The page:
If I got you hooked and you also want to create your own fonts and you want to really use them everywhere and save them in a offical format such as PostScript, SVG or TrueType/OpenType, consider the application FontForge [Link goes here], that helps you quite a lot and bewares you of the quirky low level plotting algorithms. For my font, I just use FontForge and Inkscape to get a look and feel experience of how my glyphs sould look like, since it's kinda hard to think entirely in points and control points of Bézier splines without actually drawing them ;)


Because I needed some kind of sketch board to develop and design my glyphs, I looked for a vector graphics application. Inkscape really fit perfectly and it generates easy parsable .svg files. Then I created a little script that was capable of exporting the Bézier points and line points of the .svg files generated by Inkscape. That wasn't too hard, since .svg is a W3C standard and the element is perfectly described here.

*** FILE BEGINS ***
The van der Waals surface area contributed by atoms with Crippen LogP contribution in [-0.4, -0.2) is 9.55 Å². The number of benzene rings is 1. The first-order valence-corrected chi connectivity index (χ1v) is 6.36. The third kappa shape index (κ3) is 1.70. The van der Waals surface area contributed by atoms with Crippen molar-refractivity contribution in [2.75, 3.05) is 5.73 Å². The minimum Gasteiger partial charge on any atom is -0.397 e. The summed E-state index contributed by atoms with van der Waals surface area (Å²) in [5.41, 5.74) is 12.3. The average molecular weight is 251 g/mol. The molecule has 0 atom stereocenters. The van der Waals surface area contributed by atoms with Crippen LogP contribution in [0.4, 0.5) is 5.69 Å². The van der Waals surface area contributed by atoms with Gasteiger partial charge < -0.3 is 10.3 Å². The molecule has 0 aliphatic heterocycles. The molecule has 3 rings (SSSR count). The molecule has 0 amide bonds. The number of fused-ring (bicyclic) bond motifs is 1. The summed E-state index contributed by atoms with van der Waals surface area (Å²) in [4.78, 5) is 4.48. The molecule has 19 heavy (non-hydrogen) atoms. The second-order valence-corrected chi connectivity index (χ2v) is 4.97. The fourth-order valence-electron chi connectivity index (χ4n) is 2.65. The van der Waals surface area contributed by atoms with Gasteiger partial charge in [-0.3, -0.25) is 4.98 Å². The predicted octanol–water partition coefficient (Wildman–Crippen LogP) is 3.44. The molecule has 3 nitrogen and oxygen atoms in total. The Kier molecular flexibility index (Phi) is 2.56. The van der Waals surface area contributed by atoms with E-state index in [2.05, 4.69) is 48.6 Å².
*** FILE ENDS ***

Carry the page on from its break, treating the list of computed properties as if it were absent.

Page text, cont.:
The export script I made looks like this (Please consider that only closed paths and cubic/quadratic and lines are properly parsed! If this is not enough for your pupose, the script is easy extendable tough):

# Parse inkscap svg files and tries to obtain all bezier curves points and lines.
# Assumes that only one glyph is drawn and extracts ALL bezier points 
# in the main  (called 'layer1' in inkscape). Only heterogenous bezier 
# paths and straight lines are parsed correctly.
# Read:
# Author: Nikolai Tschacher
# Date: 14.10.2013
# Site:

import sys
    from lxml import etree
except ImportError:
    sys.stderr.write('Ohh boy, it seems that you didn\'t install lxml. Try "pip install lxml"\n')

class InvalidGlyphShape(Exception):
    This Exception is raised when the parser discovers a  element
    that he cannot read.

# lxml is awesome   
def parse_glyph(fname):
    for event, element in etree.iterparse(fname, tag='{*}g'): # "{*}" includes the whole xml namespace